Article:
Are You A Senior Drowning In Debt?

Navigating the Turbulent Waters: Dealing with Debt in Your Golden Years

Retirement is often envisioned as a time of relaxation and enjoyment, a reward for years of hard work. Yet, for numerous senior citizens, this is far from reality. The combination of inadequate pension and savings, high cost of living, health issues, financial aid to adult children, and relationship breakdowns often lead retirees to confront the daunting specter of debt. Thus, more and more older individuals are seeking guidance from Licensed Insolvency Trustees (LITs) to understand the options available to them under the Bankruptcy and Insolvency Act (BIA).

What is the Bankruptcy and Insolvency Act (BIA)?

The BIA is a federal law in Canada that offers two main solutions for debtors: the assignment in bankruptcy and the Consumer Proposal. Its primary objective is to assist honest but unfortunate debtors to alleviate their debts, providing them with a fresh start. For many seniors, the idea of filing for bankruptcy can be distressing, especially after years of successfully managing their finances. However, many are also at a point in their lives where they no longer need credit, such as for procuring a mortgage or credit cards. This makes them well-placed to utilize the BIA to climb out of debt.

Key Factors to Consider When Filing for Bankruptcy or a Consumer Proposal

When seniors contemplate filing a bankruptcy or a Consumer Proposal, two major factors come into play:


The debtor’s assets: If the debtor owns assets that could be realized in bankruptcy (like equity in real property), they might be able to sell that asset to pay off their debts, thereby avoiding a BIA filing. If they have no realizable assets and most don’t as they have already exhausted all of their cash resources by the time they consult a LIT, then a BIA filing might be their only option to address their debt.


Available cash after monthly expenses: A Consumer Proposal typically requires that there be an excess of cash once all monthly expenses are paid. If the individual’s income barely covers their monthly expenses, a common scenario for seniors on a fixed income, they may have no other choice but to file an assignment in bankruptcy to deal with their debt.


Increasing Cases of Income Tax Debt

LITs are noting a rise in the number of seniors with income tax debt owed to the Canada Revenue Agency (CRA). This often occurs when individuals choose not to have income taxes deducted from their pension payments, leading to owing taxes at the time of filing. After a year or two of non-payment, what began as a small tax debt can become an overwhelming financial burden.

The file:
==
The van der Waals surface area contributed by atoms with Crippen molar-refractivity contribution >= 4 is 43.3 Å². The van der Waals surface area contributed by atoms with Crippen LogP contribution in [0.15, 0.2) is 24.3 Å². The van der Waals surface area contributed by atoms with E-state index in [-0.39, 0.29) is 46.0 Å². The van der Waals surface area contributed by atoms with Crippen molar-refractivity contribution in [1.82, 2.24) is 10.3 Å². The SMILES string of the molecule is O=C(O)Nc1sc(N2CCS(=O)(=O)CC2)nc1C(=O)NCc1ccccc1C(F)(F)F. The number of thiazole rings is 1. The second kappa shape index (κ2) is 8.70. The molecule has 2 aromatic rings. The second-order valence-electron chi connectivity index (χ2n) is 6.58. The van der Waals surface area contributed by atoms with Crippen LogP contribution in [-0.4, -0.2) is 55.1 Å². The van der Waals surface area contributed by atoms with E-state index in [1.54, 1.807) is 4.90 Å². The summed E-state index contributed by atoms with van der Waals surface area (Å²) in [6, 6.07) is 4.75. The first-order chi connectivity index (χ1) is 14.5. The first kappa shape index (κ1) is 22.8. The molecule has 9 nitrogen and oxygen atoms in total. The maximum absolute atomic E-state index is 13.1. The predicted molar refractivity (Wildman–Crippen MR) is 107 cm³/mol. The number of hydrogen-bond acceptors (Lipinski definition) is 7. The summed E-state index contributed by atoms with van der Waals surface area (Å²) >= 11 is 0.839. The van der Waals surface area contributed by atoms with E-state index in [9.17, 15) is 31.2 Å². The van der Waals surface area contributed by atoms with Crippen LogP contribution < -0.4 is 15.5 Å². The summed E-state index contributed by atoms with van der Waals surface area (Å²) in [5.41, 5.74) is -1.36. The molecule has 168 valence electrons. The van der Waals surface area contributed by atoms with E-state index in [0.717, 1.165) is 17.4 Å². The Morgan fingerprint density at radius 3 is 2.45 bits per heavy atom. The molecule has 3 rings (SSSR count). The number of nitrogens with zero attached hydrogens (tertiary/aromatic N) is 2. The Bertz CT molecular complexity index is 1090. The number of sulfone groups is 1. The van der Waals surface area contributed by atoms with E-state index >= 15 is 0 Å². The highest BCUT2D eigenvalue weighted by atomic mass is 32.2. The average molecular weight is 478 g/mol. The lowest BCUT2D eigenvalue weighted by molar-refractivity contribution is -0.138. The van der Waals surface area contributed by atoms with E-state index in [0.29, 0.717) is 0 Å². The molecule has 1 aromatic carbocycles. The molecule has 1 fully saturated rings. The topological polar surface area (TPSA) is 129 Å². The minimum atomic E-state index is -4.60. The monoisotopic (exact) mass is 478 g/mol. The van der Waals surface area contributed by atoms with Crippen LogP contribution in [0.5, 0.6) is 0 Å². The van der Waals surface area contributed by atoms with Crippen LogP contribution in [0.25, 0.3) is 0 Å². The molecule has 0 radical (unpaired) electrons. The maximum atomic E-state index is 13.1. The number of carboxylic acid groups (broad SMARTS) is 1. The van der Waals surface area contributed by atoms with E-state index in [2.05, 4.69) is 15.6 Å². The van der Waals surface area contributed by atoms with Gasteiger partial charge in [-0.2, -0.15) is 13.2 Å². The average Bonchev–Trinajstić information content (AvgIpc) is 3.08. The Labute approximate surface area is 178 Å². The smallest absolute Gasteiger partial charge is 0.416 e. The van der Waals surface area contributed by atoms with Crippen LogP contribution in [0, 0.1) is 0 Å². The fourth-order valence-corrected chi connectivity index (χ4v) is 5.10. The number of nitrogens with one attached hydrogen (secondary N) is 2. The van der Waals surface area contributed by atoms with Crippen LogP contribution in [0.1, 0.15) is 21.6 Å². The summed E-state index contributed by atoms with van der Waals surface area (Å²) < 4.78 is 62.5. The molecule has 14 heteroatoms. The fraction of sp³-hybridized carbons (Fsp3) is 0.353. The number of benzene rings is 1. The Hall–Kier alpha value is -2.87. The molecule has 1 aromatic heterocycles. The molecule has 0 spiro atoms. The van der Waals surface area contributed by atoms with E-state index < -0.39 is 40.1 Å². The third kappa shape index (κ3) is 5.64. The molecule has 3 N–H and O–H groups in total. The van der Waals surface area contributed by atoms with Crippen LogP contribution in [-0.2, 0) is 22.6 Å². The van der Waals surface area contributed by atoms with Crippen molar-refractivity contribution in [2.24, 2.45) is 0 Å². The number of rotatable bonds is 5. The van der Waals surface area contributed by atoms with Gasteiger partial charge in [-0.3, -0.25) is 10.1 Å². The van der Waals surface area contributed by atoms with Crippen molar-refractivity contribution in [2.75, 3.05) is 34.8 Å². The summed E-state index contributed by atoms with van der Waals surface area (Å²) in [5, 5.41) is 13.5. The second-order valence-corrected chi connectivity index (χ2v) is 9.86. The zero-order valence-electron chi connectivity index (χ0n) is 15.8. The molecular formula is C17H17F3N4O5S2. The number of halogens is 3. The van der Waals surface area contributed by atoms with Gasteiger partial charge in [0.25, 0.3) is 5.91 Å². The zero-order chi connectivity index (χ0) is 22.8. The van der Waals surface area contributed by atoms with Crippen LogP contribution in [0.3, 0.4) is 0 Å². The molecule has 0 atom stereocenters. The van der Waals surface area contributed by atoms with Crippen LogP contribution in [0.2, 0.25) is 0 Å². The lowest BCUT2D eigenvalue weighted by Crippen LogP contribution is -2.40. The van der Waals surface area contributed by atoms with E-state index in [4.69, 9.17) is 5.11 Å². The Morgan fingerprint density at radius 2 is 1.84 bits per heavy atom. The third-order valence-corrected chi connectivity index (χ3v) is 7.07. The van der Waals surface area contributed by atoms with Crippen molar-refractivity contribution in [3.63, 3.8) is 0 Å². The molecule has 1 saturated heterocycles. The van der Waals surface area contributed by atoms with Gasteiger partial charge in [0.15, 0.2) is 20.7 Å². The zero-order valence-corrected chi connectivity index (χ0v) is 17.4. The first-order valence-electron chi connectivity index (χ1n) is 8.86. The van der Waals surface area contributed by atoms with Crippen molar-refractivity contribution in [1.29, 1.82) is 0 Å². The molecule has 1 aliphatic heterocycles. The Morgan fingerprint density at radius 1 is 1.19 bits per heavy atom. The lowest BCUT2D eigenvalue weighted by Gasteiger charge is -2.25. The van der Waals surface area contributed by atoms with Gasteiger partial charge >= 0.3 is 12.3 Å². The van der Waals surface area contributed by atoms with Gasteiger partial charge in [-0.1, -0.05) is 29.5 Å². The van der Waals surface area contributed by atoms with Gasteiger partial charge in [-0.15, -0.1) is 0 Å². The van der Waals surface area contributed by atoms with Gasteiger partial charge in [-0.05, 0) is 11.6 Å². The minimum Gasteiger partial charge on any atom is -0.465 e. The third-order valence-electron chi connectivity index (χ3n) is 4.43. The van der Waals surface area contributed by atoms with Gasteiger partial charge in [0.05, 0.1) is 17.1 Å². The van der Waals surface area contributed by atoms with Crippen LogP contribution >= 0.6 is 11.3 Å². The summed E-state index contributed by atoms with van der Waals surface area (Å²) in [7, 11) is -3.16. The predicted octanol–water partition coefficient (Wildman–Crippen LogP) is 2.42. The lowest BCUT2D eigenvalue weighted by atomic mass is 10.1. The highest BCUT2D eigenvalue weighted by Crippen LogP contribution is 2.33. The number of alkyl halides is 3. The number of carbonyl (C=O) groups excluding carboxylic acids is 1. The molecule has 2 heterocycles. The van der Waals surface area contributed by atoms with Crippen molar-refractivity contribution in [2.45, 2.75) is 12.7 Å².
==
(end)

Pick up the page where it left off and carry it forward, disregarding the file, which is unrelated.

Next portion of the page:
Furthermore, some individuals may not generate enough income from their pensions or savings, and therefore decide to supplement this by working on a self-employed basis post-retirement. However, they often do not deduct taxes at source, leading to more tax debt.

Consequences of Income Tax Debt

Accumulation of income tax debt can lead to the CRA garnishing an individual’s pension payments, other income sources, and bank accounts. This action almost always worsens an already challenging financial situation. Filing an assignment in bankruptcy or a Consumer Proposal can enforce a stay of proceedings, which allows the garnishment to be lifted and ordinary payments to resume. Looking ahead, individuals can request that the government deduct taxes from their pension payments to avoid future tax liabilities.

Bankruptcy Assistance Program

For individuals who have no realizable assets and no excess income to afford the fee for filing bankruptcy, the Office of the Superintendent of Bankruptcy (OSB) provides the Bankruptcy Assistance Program (BAP). This program is accessible to any individual who cannot afford to pay the regular trustee’s fee. The BAP process functions as follows:


The OSB maintains a list of trustees who participate in the BAP by offering their services at a reduced rate. Contact the OSB office to request a BAP registration form and a list of LITs participating in the program in your area.

After receiving the BAP registration form, schedule an initial consultation meeting with two trustees from the list for an assessment and to obtain the trustee’s signature verifying your inability to pay the regular fees.

Submit the completed BAP registration form to the OSB. The OSB will review the information and, if justified, appoint a trustee to administer your bankruptcy estate.


Taking the First Step

Taking the first step to address a difficult financial situation is often the most challenging part of the process, especially for individuals facing financial hardship later in life. A trustee is best equipped to discuss their financial situation and review the available options, whether it is using a proceeding under the BIA or another option that could avoid a formal proceeding.

Addressing debt in one’s later years can be a daunting task, but the resources and options are available for those who are willing to take the first step. The key is to seek help early and explore all available options. With the right guidance and support, it is possible to navigate the turbulent waters of debt and find a path to financial stability even in your golden years.

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